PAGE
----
2) Generally, anonymous internet postings tend towards exaggeration, and I believe the personal statistics on this forum are probably about as realistic as those that would be found on a gay dating site. I never knew there were so many people out there with 170 LSATs, 3.95 GPAs, and no clues about law schools. More likely, there are a lot of smartass 14 year olds having a laugh making insecure white middle class college kids squirm.
3) Way too many people out there take the LSAT way too seriously. If you really believe that you are only as intelligent as the Law School Admissions Council says you are then I don't want you as my advocate! The LSAT scoring system fails to acknowledge accumulated knowledge, work and life experience, memory, and writing and speaking skills. I regard the LSAT as roughly equivalent to one's 'intellectual penis size,' that is, a rough indicator of performance at best. Besides, if you spend too much time fretting about how 'big' your LSAT score is, and how it compares to the other kids in the law school shower room, you'll probably miss a lot of opportunites to put what you have to it's full potential!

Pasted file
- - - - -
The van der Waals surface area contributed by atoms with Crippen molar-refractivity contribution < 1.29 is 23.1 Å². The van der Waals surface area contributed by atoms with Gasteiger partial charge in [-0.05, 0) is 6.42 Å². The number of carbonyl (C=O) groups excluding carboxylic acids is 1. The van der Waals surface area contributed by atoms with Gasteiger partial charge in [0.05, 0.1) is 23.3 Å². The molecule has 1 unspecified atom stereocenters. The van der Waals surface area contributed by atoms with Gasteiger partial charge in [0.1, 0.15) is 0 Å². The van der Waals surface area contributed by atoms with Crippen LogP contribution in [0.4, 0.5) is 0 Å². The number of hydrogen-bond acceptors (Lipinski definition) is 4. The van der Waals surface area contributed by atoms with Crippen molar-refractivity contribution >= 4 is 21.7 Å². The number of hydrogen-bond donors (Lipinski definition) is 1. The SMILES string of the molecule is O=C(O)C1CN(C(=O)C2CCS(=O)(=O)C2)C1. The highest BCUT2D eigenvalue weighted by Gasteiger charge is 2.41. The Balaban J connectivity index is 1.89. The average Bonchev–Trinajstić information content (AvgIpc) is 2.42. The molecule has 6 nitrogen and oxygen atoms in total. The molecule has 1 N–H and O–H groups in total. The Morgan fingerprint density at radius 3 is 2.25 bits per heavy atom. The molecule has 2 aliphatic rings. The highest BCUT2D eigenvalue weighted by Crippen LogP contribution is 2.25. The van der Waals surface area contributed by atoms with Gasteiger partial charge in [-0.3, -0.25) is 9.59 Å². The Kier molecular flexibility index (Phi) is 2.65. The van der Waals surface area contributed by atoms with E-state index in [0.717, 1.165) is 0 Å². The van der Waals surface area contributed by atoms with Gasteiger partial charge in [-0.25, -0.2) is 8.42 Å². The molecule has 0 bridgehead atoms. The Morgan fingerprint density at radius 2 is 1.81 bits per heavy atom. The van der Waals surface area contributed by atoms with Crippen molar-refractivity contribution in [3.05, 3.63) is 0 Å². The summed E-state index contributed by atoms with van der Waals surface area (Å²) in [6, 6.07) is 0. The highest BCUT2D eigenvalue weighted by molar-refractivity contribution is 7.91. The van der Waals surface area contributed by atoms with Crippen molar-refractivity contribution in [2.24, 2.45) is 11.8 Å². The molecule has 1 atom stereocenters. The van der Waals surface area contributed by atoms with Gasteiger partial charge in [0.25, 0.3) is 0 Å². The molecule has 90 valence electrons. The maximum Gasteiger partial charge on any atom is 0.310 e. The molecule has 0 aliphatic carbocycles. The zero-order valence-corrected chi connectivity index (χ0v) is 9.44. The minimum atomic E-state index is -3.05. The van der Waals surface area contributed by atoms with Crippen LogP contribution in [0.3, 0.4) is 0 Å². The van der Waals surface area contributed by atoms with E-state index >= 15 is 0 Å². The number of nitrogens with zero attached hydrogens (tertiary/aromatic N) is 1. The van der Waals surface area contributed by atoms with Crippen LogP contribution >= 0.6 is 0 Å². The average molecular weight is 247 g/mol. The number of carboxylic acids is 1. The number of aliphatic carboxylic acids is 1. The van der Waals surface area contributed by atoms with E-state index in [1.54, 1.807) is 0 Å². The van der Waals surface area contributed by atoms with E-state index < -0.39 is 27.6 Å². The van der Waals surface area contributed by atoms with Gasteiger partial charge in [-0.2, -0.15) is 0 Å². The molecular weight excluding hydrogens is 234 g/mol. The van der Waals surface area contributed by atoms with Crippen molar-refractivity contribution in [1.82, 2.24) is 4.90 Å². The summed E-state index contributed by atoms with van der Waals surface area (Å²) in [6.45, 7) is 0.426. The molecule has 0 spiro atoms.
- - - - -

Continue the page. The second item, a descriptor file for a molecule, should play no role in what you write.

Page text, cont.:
To close, I'd like to say, good luck to everyone out there on getting in to law school and excelling there! Don't worry too much about your paper credentials, try to focus on the big picture: empowering yourselves to help others. Even if you graduate from the worst law school in the U.S., you will still be better off than 98% of people in the rest of the world, and capable of making real changes in the lives of others. Try to remember what Mark Twain said: 'I've never let my schooling interfere with my education.' So again, good luck, and I look forward to hearing your replies and advice.

Bob
Posts: 11
Joined: Tue Jan 03, 2006 12:07 pm

Postby Bob » Tue Jan 24, 2006 12:59 pm

Hi northwest,

Unfortunately, I can't help directly with your decision, but the DeLoggio website has a very brief comparison between the Seattle University and Willamette University:

--LinkRemoved--